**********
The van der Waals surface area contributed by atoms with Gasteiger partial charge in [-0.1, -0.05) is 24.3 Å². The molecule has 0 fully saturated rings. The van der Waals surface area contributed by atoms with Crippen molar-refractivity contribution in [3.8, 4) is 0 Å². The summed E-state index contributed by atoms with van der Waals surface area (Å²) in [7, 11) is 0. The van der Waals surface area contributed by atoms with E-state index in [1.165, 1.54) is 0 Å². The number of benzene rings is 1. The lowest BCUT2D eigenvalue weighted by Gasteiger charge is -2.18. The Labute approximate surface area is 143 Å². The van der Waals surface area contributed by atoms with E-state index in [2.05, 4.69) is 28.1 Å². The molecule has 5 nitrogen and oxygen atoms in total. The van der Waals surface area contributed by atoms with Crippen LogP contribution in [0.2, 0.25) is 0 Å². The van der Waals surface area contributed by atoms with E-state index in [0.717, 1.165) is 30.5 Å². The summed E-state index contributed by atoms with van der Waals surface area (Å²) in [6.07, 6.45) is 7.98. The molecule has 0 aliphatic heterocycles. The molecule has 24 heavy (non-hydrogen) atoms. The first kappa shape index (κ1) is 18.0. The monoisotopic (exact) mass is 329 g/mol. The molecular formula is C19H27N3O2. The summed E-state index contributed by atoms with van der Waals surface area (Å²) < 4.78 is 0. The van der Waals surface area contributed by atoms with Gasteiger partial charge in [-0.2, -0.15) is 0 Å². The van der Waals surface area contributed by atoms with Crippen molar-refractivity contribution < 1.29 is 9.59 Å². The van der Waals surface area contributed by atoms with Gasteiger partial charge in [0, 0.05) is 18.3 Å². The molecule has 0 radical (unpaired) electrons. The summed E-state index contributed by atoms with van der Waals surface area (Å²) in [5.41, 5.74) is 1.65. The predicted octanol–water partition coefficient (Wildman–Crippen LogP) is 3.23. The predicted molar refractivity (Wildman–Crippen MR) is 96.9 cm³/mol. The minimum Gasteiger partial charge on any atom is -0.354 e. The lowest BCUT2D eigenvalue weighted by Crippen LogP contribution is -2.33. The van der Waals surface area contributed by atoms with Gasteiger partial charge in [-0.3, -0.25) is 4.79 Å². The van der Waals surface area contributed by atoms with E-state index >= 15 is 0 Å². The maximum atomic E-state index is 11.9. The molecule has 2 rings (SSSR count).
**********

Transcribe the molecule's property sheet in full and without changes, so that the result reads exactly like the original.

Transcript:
The van der Waals surface area contributed by atoms with Gasteiger partial charge in [-0.1, -0.05) is 24.3 Å². The molecule has 0 fully saturated rings. The van der Waals surface area contributed by atoms with Crippen molar-refractivity contribution in [3.8, 4) is 0 Å². The summed E-state index contributed by atoms with van der Waals surface area (Å²) in [7, 11) is 0. The van der Waals surface area contributed by atoms with E-state index in [1.165, 1.54) is 0 Å². The number of benzene rings is 1. The lowest BCUT2D eigenvalue weighted by Gasteiger charge is -2.18. The Labute approximate surface area is 143 Å². The van der Waals surface area contributed by atoms with E-state index in [2.05, 4.69) is 28.1 Å². The molecule has 5 nitrogen and oxygen atoms in total. The van der Waals surface area contributed by atoms with Crippen LogP contribution in [0.2, 0.25) is 0 Å². The van der Waals surface area contributed by atoms with E-state index in [0.717, 1.165) is 30.5 Å². The summed E-state index contributed by atoms with van der Waals surface area (Å²) in [6.07, 6.45) is 7.98. The molecule has 0 aliphatic heterocycles. The molecule has 24 heavy (non-hydrogen) atoms. The first kappa shape index (κ1) is 18.0. The monoisotopic (exact) mass is 329 g/mol. The molecular formula is C19H27N3O2. The summed E-state index contributed by atoms with van der Waals surface area (Å²) < 4.78 is 0. The van der Waals surface area contributed by atoms with Gasteiger partial charge in [-0.2, -0.15) is 0 Å². The van der Waals surface area contributed by atoms with Crippen molar-refractivity contribution < 1.29 is 9.59 Å². The van der Waals surface area contributed by atoms with Gasteiger partial charge in [0, 0.05) is 18.3 Å². The molecule has 0 radical (unpaired) electrons. The summed E-state index contributed by atoms with van der Waals surface area (Å²) in [5.41, 5.74) is 1.65. The predicted octanol–water partition coefficient (Wildman–Crippen LogP) is 3.23. The predicted molar refractivity (Wildman–Crippen MR) is 96.9 cm³/mol. The minimum Gasteiger partial charge on any atom is -0.354 e. The lowest BCUT2D eigenvalue weighted by Crippen LogP contribution is -2.33. The van der Waals surface area contributed by atoms with Gasteiger partial charge in [-0.3, -0.25) is 4.79 Å². The van der Waals surface area contributed by atoms with E-state index >= 15 is 0 Å². The maximum atomic E-state index is 11.9. The molecule has 2 rings (SSSR count).